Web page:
This year’s contest, to be held during the GamesBeat 2011 conference in San Francisco at the Palace Hotel on July 12-13, will be moderated by Sana Choudary, chief executive of the game accelerator YetiZen. A new start-up itself, YetiZen take start-ups under its wing and helps them hone their businesses, introducing them to game industry insiders, lawyers, investors and game designers during three-month classes. Choudary is well-versed in the game industry and co-hosts the monthly SF Game Developers Workshop series, which draws hundreds of people each month to educational events and parties.
Our other judges include Tim Chang, a partner at venture capital firm Norwest Venture Partners; Michael Chang, director of corporate development at Electronic Arts; and Terence Fung, head of corporate development at Zynga.
Tim Chang is one of the well-known experts on the game industry in investor circles. At Norwest, he focuses on investments in mobile, gaming, digital media and also leads NVP’s investment practice in China and Asia-Pacific. He was named to the 2011 Forbes Midas List of Top VCs and his venture investments have generated more than $1.3 billion in merger and acquisition exit value. He serves on the boards of Basis, AdChina, Lumos Labs, and AllReach Media. Two of Tim’s big investments were Ngmoco, which was acquired by DeNA for up to $403 million, and Playdom, acquired by Disney for up to $763.2 million.
Terence Fung is in charge of buying companies for Zynga. I don’t think they let Terence out much, since Zynga has been buying a game studio at a pace of one per month for the past year. Fung joined Zynga in January, 2010 and he heads the corporate development team. Previously, he was a senior banker at the investment bank Lazard, where he focused on domestic and cross-border technology and digital media advisory for 10 years. Prior to that, he was at Deutsche Morgan Grenfell.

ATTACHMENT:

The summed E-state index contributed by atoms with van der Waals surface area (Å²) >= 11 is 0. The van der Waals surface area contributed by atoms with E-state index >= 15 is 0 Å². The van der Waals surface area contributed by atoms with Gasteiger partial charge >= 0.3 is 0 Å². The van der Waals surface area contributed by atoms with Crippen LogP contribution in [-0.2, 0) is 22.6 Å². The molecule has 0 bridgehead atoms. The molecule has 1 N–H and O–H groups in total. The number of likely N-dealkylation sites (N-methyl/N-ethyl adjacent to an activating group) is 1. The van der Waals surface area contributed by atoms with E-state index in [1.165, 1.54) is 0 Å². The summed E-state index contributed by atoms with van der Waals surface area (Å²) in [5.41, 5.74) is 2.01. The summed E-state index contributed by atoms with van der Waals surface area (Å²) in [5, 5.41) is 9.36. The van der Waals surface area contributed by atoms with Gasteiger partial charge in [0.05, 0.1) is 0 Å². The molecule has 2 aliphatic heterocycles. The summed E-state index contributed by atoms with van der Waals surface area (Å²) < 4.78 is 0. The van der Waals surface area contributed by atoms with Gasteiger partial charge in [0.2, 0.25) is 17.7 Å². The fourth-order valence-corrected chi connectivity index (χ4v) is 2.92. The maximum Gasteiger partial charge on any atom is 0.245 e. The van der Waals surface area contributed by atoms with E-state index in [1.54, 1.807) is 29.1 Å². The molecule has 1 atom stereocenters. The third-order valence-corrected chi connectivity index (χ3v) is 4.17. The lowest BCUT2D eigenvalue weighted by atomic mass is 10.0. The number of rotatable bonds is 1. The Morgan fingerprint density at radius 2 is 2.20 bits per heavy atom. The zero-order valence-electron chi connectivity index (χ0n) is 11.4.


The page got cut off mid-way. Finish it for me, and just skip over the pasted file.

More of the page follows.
And our last judge is Michael Chang, director of the corporate development team at EA, responsible for acquisitions and investments for the big video game publisher. He joined the company in July, 2010. Prior to that, he held roles at venture capital and private equity firms, including Bertram Capital, Apax Partners, Technology Crossover Ventures and Lightspeed Venture Partners. Yes, we’ll have Zynga and EA on the same stage. Hopefully, one day, they’re be fighting over which of our finalists to buy.
As much as these folks look alike (Sana excluded), they are not related. And they are sure to raise good questions, make interesting observations, and otherwise keep us entertained for what is usually one of the most fun parts of our events.
The contest will be similar to the presentations at our DEMO conferences. Each startup will get on stage for a few minutes. The judges will have a chance to ask a question or offer feedback. It will be great for the entrepreneurs to be exposed to some of the most discerning judges who have to look for great start-ups for a living. The judges will look at the companies based on their big ideas, originality, freshness, momentum, likelihood for business success, and their potential for making fun products.
These judges have worked hard for their on-stage glory. They read through 39 applications for the contest. We’ve already gone through our preliminary judging round today and we’ll announce our eight finalists shortly. The contest itself will take place on the afternoon of July 13th and we’ll announce the winner at the close of the conference that day.
To see the latest speakers, check out our post from yesterday.
We’ll be exploring the most disruptive game technologies and business models at our third annual GamesBeat 2011conference, on July 12-13 at the Palace Hotel in San Francisco. It will focus on the disruptive trends in the mobile games market. GamesBeat is co-located with our MobileBeat 2011conference this year. To register, click on this link. Sponsors can message us at firstname.lastname@example.org.